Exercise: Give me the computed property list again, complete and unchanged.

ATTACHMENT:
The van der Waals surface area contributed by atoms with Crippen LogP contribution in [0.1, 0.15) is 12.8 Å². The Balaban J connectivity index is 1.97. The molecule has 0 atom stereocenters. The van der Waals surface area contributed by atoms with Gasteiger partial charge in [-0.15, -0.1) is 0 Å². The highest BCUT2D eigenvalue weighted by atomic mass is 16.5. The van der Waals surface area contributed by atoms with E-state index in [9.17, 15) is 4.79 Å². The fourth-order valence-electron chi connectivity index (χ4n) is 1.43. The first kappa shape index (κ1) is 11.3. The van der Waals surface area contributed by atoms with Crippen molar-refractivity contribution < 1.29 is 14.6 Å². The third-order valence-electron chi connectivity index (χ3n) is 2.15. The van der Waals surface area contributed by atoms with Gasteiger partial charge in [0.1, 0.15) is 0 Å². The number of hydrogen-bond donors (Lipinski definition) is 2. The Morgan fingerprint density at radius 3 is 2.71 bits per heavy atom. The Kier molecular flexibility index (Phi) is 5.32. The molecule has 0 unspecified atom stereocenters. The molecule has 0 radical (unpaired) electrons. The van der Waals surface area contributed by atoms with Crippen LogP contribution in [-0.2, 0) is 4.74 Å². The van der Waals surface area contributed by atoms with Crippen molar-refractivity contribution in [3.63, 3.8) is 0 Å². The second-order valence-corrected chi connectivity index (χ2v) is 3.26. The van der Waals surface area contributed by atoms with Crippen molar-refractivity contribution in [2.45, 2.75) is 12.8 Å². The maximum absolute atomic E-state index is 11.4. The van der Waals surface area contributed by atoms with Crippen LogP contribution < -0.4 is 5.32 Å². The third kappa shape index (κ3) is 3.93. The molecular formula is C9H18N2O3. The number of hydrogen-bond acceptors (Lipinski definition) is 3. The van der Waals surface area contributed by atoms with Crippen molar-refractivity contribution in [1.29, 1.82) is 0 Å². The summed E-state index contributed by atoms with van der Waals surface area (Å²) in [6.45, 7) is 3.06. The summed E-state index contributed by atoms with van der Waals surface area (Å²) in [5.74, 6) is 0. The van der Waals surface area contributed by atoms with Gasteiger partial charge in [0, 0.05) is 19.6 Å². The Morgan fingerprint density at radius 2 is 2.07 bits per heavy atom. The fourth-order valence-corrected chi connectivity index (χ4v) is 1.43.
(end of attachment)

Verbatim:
The van der Waals surface area contributed by atoms with Crippen LogP contribution in [0.1, 0.15) is 12.8 Å². The Balaban J connectivity index is 1.97. The molecule has 0 atom stereocenters. The van der Waals surface area contributed by atoms with Gasteiger partial charge in [-0.15, -0.1) is 0 Å². The highest BCUT2D eigenvalue weighted by atomic mass is 16.5. The van der Waals surface area contributed by atoms with E-state index in [9.17, 15) is 4.79 Å². The fourth-order valence-electron chi connectivity index (χ4n) is 1.43. The first kappa shape index (κ1) is 11.3. The van der Waals surface area contributed by atoms with Crippen molar-refractivity contribution < 1.29 is 14.6 Å². The third-order valence-electron chi connectivity index (χ3n) is 2.15. The van der Waals surface area contributed by atoms with Gasteiger partial charge in [0.1, 0.15) is 0 Å². The number of hydrogen-bond donors (Lipinski definition) is 2. The Morgan fingerprint density at radius 3 is 2.71 bits per heavy atom. The Kier molecular flexibility index (Phi) is 5.32. The molecule has 0 unspecified atom stereocenters. The molecule has 0 radical (unpaired) electrons. The van der Waals surface area contributed by atoms with Crippen LogP contribution in [-0.2, 0) is 4.74 Å². The van der Waals surface area contributed by atoms with Crippen molar-refractivity contribution in [3.63, 3.8) is 0 Å². The second-order valence-corrected chi connectivity index (χ2v) is 3.26. The van der Waals surface area contributed by atoms with Crippen molar-refractivity contribution in [2.45, 2.75) is 12.8 Å². The maximum absolute atomic E-state index is 11.4. The van der Waals surface area contributed by atoms with Crippen LogP contribution < -0.4 is 5.32 Å². The third kappa shape index (κ3) is 3.93. The molecular formula is C9H18N2O3. The number of hydrogen-bond acceptors (Lipinski definition) is 3. The van der Waals surface area contributed by atoms with Crippen molar-refractivity contribution in [1.29, 1.82) is 0 Å². The summed E-state index contributed by atoms with van der Waals surface area (Å²) in [6.45, 7) is 3.06. The summed E-state index contributed by atoms with van der Waals surface area (Å²) in [5.74, 6) is 0. The van der Waals surface area contributed by atoms with Gasteiger partial charge in [0, 0.05) is 19.6 Å². The Morgan fingerprint density at radius 2 is 2.07 bits per heavy atom. The fourth-order valence-corrected chi connectivity index (χ4v) is 1.43.